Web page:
VAR to potentially be given sweeping new powers

This news is not likely to decrease any frustrations surrounding VAR at the moment.

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Frustrations surrounding VAR seem to have reached a fever pitch this season after a series controversial decisions in high profile games have shun a light on errors and a lack of clarity surrounding the officiating process.

From Luis Diaz’s goal that falsely ruled out for offside in Liverpool’s game vs Tottenham earlier in the season, to Newcastle’s controversial winner vs Arsenal in which it looked like Gabriel Magalhaes was fouled by goalscorer Anthony Gordon, VAR has been in the spotlight like never in recent months.

A new report from The Times has increased fears that VAR could could cause even further delays.

On top of reports from earlier today from a meeting between officials from the International Football Association Board (Ifab) that the sin-bin could be introduced into the professional game, more developments from the meeting have surfaced.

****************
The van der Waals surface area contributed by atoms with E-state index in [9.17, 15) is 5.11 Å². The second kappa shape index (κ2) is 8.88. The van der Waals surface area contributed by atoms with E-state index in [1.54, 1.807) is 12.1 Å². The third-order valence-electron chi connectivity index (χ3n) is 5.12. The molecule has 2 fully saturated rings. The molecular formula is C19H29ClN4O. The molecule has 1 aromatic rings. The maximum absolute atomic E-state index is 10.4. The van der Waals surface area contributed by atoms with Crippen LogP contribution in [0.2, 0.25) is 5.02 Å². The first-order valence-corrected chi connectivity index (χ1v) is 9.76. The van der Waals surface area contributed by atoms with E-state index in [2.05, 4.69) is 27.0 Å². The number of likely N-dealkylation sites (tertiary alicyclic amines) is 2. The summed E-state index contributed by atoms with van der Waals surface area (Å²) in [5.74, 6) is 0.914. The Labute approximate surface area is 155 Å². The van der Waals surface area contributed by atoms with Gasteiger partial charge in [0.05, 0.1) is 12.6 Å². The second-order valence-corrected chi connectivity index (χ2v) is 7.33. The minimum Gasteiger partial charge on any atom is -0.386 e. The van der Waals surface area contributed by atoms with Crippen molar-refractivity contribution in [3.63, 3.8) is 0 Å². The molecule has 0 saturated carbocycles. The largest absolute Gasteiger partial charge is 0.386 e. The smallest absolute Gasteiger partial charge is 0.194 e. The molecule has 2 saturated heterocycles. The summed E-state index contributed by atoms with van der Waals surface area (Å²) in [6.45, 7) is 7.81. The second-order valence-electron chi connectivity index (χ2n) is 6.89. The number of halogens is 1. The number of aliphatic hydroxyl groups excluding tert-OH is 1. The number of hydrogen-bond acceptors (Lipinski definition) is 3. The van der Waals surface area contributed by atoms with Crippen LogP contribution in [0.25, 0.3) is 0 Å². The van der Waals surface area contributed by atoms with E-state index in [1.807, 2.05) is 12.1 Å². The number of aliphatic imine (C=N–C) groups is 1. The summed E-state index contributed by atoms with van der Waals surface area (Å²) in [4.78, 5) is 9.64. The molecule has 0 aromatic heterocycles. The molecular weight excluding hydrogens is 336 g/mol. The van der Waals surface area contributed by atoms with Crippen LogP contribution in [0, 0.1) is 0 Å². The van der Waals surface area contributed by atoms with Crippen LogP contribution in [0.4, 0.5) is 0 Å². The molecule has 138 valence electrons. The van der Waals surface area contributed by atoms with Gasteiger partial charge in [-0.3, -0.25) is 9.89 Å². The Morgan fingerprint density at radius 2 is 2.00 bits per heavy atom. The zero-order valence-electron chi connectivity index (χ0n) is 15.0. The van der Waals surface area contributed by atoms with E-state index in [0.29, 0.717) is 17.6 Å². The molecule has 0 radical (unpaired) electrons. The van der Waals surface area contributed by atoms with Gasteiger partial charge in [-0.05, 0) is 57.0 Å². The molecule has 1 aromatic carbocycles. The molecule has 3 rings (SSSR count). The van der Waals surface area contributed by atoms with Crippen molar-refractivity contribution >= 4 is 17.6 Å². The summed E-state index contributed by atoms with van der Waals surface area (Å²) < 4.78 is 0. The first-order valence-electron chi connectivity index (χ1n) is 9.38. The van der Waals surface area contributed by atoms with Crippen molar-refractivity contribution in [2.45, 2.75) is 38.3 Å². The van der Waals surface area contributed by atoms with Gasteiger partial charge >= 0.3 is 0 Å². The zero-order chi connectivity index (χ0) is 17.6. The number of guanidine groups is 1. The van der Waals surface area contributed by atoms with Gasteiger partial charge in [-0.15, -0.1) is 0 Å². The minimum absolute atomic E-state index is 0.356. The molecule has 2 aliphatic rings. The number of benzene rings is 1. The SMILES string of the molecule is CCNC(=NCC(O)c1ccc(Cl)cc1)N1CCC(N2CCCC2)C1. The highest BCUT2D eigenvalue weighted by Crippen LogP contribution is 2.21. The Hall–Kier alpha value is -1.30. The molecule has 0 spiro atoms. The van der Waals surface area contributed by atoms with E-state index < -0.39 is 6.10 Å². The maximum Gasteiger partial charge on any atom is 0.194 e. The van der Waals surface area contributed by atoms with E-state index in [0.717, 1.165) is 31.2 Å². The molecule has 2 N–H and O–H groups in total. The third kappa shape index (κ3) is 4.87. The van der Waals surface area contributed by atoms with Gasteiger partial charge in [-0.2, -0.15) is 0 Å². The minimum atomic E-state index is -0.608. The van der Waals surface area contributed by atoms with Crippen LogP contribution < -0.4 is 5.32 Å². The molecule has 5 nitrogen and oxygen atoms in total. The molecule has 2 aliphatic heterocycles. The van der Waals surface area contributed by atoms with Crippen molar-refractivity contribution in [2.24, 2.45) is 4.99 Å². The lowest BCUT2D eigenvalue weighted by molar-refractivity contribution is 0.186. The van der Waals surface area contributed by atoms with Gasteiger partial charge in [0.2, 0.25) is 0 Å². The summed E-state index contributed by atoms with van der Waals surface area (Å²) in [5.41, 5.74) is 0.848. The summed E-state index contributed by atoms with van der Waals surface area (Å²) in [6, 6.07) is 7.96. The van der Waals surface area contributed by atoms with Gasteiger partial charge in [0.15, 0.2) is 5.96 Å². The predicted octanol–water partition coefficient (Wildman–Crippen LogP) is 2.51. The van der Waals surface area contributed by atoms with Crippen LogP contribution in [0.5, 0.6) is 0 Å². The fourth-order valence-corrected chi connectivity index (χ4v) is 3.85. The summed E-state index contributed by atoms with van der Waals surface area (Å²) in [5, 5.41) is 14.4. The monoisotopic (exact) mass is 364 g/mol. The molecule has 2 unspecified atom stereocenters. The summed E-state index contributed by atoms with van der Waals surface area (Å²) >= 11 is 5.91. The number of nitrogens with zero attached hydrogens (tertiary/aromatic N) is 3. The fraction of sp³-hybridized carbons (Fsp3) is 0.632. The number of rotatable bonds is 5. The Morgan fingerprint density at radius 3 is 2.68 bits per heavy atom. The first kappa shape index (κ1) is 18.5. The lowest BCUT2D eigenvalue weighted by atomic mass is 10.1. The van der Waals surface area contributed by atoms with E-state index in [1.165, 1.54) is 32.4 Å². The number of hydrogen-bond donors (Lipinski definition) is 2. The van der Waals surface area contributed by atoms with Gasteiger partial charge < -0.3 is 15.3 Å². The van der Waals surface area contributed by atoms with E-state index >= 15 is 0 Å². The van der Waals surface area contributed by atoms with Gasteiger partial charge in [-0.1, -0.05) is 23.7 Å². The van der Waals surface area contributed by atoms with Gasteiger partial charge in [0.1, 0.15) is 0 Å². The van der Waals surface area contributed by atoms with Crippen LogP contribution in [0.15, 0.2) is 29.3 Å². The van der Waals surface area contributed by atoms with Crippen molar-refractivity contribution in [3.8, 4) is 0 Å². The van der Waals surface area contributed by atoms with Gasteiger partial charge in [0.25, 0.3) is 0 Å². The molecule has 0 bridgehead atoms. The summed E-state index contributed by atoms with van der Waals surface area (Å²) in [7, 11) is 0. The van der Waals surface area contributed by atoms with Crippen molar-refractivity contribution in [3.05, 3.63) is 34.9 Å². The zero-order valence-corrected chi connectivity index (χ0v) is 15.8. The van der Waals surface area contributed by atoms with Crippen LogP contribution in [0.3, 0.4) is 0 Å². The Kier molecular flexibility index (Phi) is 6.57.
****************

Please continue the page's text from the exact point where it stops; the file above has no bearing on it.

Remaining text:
“It is understood the VAR working group wants lawmakers to decide whether video replays should be used in an attempt to increase further the accuracy of decision-making.

“At the moment, free kicks and corners are decided entirely by the on-field officials, and there have been examples of a wrong decision contributing to a goal being scored, leading to controversy.

“VARs cannot decide on second yellow cards either, which has led to players who were wrongly cautioned being sent off.”

If VAR were given the powers to intervene in corners, free-kicks and yellow cards, one can imagine frustration relating to delays on the pitch increasing hugely.

Former Premier League referee Peter Walton is against increasing the powers of VAR.

“I always go back to the basis of VAR, and in 2018 we wanted it to be minimal interference for maximum benefit — that was David Elleray’s [the Ifab technical director] phrase,” Walton said. “We looked at the TMO [television match official] in rugby and thought it was opening the door too wide.

“We wanted to keep it down to clear and obvious errors the match officials didn’t see or had mistaken.

“Now some people are looking at it to always come to the correct decision, but it was never meant for that, it was meant for things like the ‘Hand of God’ [goal scored by Maradona against England]. I wouldn’t want to see it opened up any more as the game is very, very subjective.”


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